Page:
John Louis O’Sullivan, a popular editor and columnist, articulated the long-standing American belief in the God-given mission of the United States to lead the world in the peaceful transition to democracy. In a little-read essay printed in The United States Magazine and Democratic Review, O’Sullivan outlined the importance of annexing Texas to the United States:
Why, were other reasoning wanting, in favor of now elevating this question of the reception of Texas into the Union, out of the lower region of our past party dissensions, up to its proper level of a high and broad nationality, it surely is to be found, found abundantly, in the manner in which other nations have undertaken to intrude themselves into it, between us and the proper parties to the case, in a spirit of hostile interference against us, for the avowed object of thwarting our policy and hampering our power, limiting our greatness and checking the fulfillment of our manifest destiny to overspread the continent allotted by Providence for the free development of our yearly multiplying millions. John Louis O’Sullivan ((John O’Sullivan, “Annexation,” United States Magazine and Democratic Review 17, no.1 (July-August 1845), 5-10.))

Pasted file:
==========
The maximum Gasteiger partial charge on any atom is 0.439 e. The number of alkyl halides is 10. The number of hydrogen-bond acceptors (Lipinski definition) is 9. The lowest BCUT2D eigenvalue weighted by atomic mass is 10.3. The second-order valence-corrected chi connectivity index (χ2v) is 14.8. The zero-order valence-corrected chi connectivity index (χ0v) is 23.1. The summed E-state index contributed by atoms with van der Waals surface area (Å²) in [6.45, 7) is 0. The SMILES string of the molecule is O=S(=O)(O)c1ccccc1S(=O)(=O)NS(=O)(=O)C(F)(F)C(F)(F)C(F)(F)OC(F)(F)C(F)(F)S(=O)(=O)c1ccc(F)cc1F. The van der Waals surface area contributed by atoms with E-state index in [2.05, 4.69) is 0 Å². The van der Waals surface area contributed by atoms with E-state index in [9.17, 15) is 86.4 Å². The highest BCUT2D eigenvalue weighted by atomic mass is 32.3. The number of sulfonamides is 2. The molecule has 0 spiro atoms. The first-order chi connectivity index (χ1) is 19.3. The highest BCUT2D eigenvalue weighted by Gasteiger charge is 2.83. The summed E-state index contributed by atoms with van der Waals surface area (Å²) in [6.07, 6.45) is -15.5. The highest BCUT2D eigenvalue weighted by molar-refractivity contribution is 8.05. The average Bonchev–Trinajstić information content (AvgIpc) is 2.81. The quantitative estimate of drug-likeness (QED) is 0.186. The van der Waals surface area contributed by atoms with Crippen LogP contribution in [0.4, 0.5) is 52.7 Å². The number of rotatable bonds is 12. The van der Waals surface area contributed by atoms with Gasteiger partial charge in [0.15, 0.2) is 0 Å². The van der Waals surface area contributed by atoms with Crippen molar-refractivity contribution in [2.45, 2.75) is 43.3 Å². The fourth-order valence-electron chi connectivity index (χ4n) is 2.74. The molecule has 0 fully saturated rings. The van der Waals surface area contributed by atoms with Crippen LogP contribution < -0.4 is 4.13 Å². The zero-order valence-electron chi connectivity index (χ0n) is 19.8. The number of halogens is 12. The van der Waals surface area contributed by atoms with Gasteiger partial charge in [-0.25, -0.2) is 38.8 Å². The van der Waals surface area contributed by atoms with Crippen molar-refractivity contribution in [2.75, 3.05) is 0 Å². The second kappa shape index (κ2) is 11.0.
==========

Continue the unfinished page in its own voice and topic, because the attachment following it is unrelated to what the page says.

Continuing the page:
O’Sullivan and many others viewed expansion, particularly to the West, as necessary to achieve America’s destiny and protect American interests. The antebellum period saw the quasi-religious call to spread democracy coupled with the reality of thousands of settlers pressing westward. The precepts of manifest destiny, grounded in the twin beliefs of virtuous American institutionalism and the uplifting effects of agrarian republicanism, rode the wagon trails westward in advance of the destinarian belief in American greatness – the proverbial city on the hill of the colonial period began its move westward. Read more of Chapter 12.